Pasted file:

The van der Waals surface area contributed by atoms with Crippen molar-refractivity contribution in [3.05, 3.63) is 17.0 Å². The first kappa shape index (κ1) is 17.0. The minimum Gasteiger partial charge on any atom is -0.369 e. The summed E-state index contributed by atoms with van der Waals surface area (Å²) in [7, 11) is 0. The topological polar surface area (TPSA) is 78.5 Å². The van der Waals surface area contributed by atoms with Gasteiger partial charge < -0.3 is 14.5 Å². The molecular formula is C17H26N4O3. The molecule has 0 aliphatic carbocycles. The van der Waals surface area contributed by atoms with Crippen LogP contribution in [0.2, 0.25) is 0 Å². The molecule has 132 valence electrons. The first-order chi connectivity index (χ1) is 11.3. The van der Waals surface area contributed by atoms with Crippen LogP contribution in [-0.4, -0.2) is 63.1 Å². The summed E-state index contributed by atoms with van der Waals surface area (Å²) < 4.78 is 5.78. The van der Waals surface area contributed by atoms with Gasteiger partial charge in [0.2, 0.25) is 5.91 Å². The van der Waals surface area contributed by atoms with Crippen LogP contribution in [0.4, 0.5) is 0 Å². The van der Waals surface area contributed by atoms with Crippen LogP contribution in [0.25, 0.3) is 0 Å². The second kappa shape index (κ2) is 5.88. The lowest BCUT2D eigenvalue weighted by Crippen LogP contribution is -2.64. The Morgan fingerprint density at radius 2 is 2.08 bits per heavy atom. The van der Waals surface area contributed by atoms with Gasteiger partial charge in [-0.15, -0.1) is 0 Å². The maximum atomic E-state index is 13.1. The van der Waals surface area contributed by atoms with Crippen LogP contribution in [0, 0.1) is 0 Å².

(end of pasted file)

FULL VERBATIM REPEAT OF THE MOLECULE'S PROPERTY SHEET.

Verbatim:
The van der Waals surface area contributed by atoms with Crippen molar-refractivity contribution in [3.05, 3.63) is 17.0 Å². The first kappa shape index (κ1) is 17.0. The minimum Gasteiger partial charge on any atom is -0.369 e. The summed E-state index contributed by atoms with van der Waals surface area (Å²) in [7, 11) is 0. The topological polar surface area (TPSA) is 78.5 Å². The van der Waals surface area contributed by atoms with Gasteiger partial charge < -0.3 is 14.5 Å². The molecular formula is C17H26N4O3. The molecule has 0 aliphatic carbocycles. The van der Waals surface area contributed by atoms with Crippen LogP contribution in [0.2, 0.25) is 0 Å². The molecule has 132 valence electrons. The first-order chi connectivity index (χ1) is 11.3. The van der Waals surface area contributed by atoms with Crippen LogP contribution in [-0.4, -0.2) is 63.1 Å². The summed E-state index contributed by atoms with van der Waals surface area (Å²) < 4.78 is 5.78. The van der Waals surface area contributed by atoms with Gasteiger partial charge in [0.2, 0.25) is 5.91 Å². The van der Waals surface area contributed by atoms with Crippen LogP contribution in [0.4, 0.5) is 0 Å². The van der Waals surface area contributed by atoms with Crippen LogP contribution in [0.25, 0.3) is 0 Å². The second kappa shape index (κ2) is 5.88. The lowest BCUT2D eigenvalue weighted by Crippen LogP contribution is -2.64. The Morgan fingerprint density at radius 2 is 2.08 bits per heavy atom. The van der Waals surface area contributed by atoms with Gasteiger partial charge in [-0.15, -0.1) is 0 Å². The maximum atomic E-state index is 13.1. The van der Waals surface area contributed by atoms with Crippen LogP contribution in [0, 0.1) is 0 Å².